By Chelsea Haith
Nick is sitting outside by the fire with the roadie Richard, while Shane, Craig and Doug lounge on their bunk beds inside the backpackers, chatting about the old days. It’s been ten years and Desmond and the Tutus are older, wiser and keen to be in bed by 8.30pm.
Coming off the back of the successful release of Part One of their new album Enjoy Yourself in September last year, the band are getting huge radio air play with their singles ‘Pretoria Girls’ and ‘Teenagers’. They have no intention of taking it easy and will be releasing Part Two within the next two months, after which they will start recording Part Three at High Seas studios with the aim of a year-end release.
“We’ve always made Desmond a priority. We want to push it further and further every single year. It’s like any other business really, you know, if something’s working you keep doing it,” said Craig, the drummer and manager of the band.
Desmond and the Tutus have unlikely roots in the Valley Methodist Church in Pretoria where Doug, Shane and Craig used to play in the worship band.
“That’s why I learned drums, I wanted to play in the worship band,” Craig said, laughing.
Shane gestured at Doug, the lead guitarist, laughing while he recalled a particularly funny memory: “I’ll never forget when your uncle bought you a guitar on the way to practice, and you took it out of the box at the practice, brand new, and started soloing. I was like, ‘When did Doug learn to play the guitar?’”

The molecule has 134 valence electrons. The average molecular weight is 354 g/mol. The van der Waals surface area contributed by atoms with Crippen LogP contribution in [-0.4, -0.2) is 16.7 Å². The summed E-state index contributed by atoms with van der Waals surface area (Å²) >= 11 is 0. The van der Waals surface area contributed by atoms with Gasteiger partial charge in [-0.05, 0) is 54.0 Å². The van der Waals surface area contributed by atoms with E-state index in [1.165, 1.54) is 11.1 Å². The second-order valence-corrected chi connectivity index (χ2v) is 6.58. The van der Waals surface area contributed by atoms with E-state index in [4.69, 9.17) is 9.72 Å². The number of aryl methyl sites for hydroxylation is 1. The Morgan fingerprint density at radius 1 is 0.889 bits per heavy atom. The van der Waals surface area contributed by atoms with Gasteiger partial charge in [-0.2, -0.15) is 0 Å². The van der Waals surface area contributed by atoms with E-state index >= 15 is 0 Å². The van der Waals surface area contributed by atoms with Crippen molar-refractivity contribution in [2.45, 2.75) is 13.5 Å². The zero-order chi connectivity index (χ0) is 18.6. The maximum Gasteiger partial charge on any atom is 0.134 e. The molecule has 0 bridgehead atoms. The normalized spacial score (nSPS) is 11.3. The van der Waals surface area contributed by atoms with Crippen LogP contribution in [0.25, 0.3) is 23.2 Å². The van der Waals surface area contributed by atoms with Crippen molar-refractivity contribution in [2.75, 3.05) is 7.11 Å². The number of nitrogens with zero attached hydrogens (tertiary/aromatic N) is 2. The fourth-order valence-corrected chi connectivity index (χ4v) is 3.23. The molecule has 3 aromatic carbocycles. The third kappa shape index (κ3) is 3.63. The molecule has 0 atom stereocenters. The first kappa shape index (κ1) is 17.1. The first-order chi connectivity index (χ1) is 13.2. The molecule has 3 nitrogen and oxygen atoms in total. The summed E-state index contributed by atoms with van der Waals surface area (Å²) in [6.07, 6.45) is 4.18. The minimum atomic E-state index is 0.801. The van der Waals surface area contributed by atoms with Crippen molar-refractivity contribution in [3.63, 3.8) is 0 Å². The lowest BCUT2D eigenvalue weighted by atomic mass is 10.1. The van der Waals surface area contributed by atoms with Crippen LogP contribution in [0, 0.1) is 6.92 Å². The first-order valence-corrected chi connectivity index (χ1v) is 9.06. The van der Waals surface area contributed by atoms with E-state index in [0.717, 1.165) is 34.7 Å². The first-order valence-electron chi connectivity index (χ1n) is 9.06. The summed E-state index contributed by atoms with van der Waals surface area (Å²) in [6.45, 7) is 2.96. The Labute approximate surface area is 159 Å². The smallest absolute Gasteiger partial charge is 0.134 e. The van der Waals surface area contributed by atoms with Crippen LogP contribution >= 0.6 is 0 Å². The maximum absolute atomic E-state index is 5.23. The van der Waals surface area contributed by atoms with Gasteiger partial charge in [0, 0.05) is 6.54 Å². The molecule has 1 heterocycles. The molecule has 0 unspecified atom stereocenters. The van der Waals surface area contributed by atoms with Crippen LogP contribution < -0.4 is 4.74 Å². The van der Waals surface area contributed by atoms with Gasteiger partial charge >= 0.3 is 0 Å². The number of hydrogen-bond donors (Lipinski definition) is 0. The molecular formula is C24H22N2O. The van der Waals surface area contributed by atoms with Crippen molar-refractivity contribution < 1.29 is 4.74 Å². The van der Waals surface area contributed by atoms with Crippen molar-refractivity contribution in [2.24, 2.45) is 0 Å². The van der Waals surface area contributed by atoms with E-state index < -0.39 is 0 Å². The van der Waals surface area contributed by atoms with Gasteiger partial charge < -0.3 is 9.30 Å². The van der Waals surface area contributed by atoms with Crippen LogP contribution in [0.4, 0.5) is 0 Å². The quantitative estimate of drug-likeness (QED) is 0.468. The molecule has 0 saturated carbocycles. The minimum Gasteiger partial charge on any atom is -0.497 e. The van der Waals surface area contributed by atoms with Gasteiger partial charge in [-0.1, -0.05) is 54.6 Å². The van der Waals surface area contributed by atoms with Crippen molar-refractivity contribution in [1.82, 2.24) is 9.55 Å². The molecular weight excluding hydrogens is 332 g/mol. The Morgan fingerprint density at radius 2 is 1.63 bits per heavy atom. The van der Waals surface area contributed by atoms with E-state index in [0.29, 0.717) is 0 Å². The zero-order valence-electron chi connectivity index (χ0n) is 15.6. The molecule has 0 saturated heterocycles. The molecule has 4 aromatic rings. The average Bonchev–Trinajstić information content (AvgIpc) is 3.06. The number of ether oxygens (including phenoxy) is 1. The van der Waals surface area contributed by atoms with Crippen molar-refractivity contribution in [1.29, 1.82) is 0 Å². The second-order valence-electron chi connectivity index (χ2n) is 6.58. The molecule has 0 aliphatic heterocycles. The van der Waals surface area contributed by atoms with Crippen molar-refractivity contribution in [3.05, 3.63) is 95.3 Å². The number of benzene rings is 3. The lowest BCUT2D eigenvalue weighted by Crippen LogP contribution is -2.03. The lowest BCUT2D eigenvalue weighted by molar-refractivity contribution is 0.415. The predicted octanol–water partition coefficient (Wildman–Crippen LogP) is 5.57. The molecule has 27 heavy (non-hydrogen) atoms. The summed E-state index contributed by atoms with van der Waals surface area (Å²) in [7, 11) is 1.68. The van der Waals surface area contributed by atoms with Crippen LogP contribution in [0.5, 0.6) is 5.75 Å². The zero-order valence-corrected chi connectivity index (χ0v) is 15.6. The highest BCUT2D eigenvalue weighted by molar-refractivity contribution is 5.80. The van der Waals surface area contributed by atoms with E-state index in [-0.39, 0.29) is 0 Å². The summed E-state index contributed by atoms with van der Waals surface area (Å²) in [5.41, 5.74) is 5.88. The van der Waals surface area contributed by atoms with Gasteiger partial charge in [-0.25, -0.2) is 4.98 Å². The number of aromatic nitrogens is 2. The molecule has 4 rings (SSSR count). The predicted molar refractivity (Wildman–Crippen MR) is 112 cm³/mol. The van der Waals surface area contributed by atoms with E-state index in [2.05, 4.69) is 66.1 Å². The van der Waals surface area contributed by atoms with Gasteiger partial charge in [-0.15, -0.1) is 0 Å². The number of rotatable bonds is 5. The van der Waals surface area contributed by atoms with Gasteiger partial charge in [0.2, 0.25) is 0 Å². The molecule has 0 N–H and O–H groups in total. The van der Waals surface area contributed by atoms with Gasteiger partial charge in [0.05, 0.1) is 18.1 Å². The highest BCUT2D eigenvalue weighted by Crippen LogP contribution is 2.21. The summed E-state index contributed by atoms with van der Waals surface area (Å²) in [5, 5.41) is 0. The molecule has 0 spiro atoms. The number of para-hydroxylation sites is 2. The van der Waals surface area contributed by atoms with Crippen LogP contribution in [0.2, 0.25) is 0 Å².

The band has a come a long way since the church hall days, but they credit those years for their tight sets now.
“We had that student band phase in which we never gigged, and thank god,” said Shane.
Doug added, “We got really good, just trying to play rock ‘n’ roll, before any of us were really proficient on our instruments. It’s a brilliant strategy actually.
South Africa will always be home to Desmond and the Tutus and the guys are very loyal to their fans. “I think other bands are quick to discredit South African audiences as being undiscerning. The audiences here are worth something,” Doug said.
Shane concurred, adding that the band is deeply rooted in South Africa, not only because of the fan base, but because theirs is a sound and atmosphere that speaks to South African audiences.
“Here we travel around the country playing to huge audiences where everyone knows the words to every single song. Why would we go to London and try and make it there where our music is irrelevant to people?” he said.
Speaking about their friendships, Nick said, “I don’t know of any other bands that are 10 years in and still enjoy the connection as much as we do.”
They are tight, professional and hard working, but Desmond and the Tutus are also just four good mates rocking out, having a laugh and making goofy indie music.
Keeping the details hush hush Shane said that they are excited to be playing at the major music festivals around the country this year and will also be playing at Park Acoustics at the end of May in Pretoria.
Desmond and the Tutus is Shane Durrant on vocals, Douglas Bower on lead guitar, Nick Dinnie on bass and Craig Durrant on drums.